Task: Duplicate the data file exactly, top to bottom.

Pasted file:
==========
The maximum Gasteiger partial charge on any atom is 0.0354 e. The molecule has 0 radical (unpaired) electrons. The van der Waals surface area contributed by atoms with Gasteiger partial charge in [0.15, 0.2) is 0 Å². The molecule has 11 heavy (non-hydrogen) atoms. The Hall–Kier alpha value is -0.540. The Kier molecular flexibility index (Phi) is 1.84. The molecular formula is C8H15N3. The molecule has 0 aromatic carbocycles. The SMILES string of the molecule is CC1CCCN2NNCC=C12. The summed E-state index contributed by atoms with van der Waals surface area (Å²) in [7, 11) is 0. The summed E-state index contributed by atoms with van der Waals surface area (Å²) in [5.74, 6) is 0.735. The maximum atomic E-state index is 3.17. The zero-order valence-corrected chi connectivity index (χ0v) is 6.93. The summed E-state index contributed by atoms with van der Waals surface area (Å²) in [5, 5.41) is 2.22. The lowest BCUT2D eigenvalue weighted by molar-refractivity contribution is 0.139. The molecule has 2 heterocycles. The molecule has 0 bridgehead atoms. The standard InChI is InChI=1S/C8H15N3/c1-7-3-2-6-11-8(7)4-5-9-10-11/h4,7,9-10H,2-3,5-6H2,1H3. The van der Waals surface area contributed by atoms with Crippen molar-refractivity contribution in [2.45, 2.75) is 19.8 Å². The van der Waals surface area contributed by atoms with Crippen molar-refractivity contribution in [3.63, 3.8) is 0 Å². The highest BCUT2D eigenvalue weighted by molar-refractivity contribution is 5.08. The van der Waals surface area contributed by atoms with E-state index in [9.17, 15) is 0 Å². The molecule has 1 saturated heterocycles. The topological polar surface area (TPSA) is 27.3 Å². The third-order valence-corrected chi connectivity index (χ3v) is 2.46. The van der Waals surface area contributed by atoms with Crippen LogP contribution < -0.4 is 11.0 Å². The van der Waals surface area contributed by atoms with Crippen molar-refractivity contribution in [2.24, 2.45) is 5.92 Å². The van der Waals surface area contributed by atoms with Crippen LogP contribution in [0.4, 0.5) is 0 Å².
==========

The maximum Gasteiger partial charge on any atom is 0.0354 e. The molecule has 0 radical (unpaired) electrons. The van der Waals surface area contributed by atoms with Gasteiger partial charge in [0.15, 0.2) is 0 Å². The molecule has 11 heavy (non-hydrogen) atoms. The Hall–Kier alpha value is -0.540. The Kier molecular flexibility index (Phi) is 1.84. The molecular formula is C8H15N3. The molecule has 0 aromatic carbocycles. The SMILES string of the molecule is CC1CCCN2NNCC=C12. The summed E-state index contributed by atoms with van der Waals surface area (Å²) in [7, 11) is 0. The summed E-state index contributed by atoms with van der Waals surface area (Å²) in [5.74, 6) is 0.735. The maximum atomic E-state index is 3.17. The zero-order valence-corrected chi connectivity index (χ0v) is 6.93. The summed E-state index contributed by atoms with van der Waals surface area (Å²) in [5, 5.41) is 2.22. The lowest BCUT2D eigenvalue weighted by molar-refractivity contribution is 0.139. The molecule has 2 heterocycles. The molecule has 0 bridgehead atoms. The standard InChI is InChI=1S/C8H15N3/c1-7-3-2-6-11-8(7)4-5-9-10-11/h4,7,9-10H,2-3,5-6H2,1H3. The van der Waals surface area contributed by atoms with Crippen molar-refractivity contribution in [2.45, 2.75) is 19.8 Å². The van der Waals surface area contributed by atoms with Crippen molar-refractivity contribution in [3.63, 3.8) is 0 Å². The highest BCUT2D eigenvalue weighted by molar-refractivity contribution is 5.08. The van der Waals surface area contributed by atoms with E-state index in [9.17, 15) is 0 Å². The molecule has 1 saturated heterocycles. The topological polar surface area (TPSA) is 27.3 Å². The third-order valence-corrected chi connectivity index (χ3v) is 2.46. The van der Waals surface area contributed by atoms with Crippen LogP contribution < -0.4 is 11.0 Å². The van der Waals surface area contributed by atoms with Crippen molar-refractivity contribution in [2.24, 2.45) is 5.92 Å². The van der Waals surface area contributed by atoms with Crippen LogP contribution in [0.4, 0.5) is 0 Å².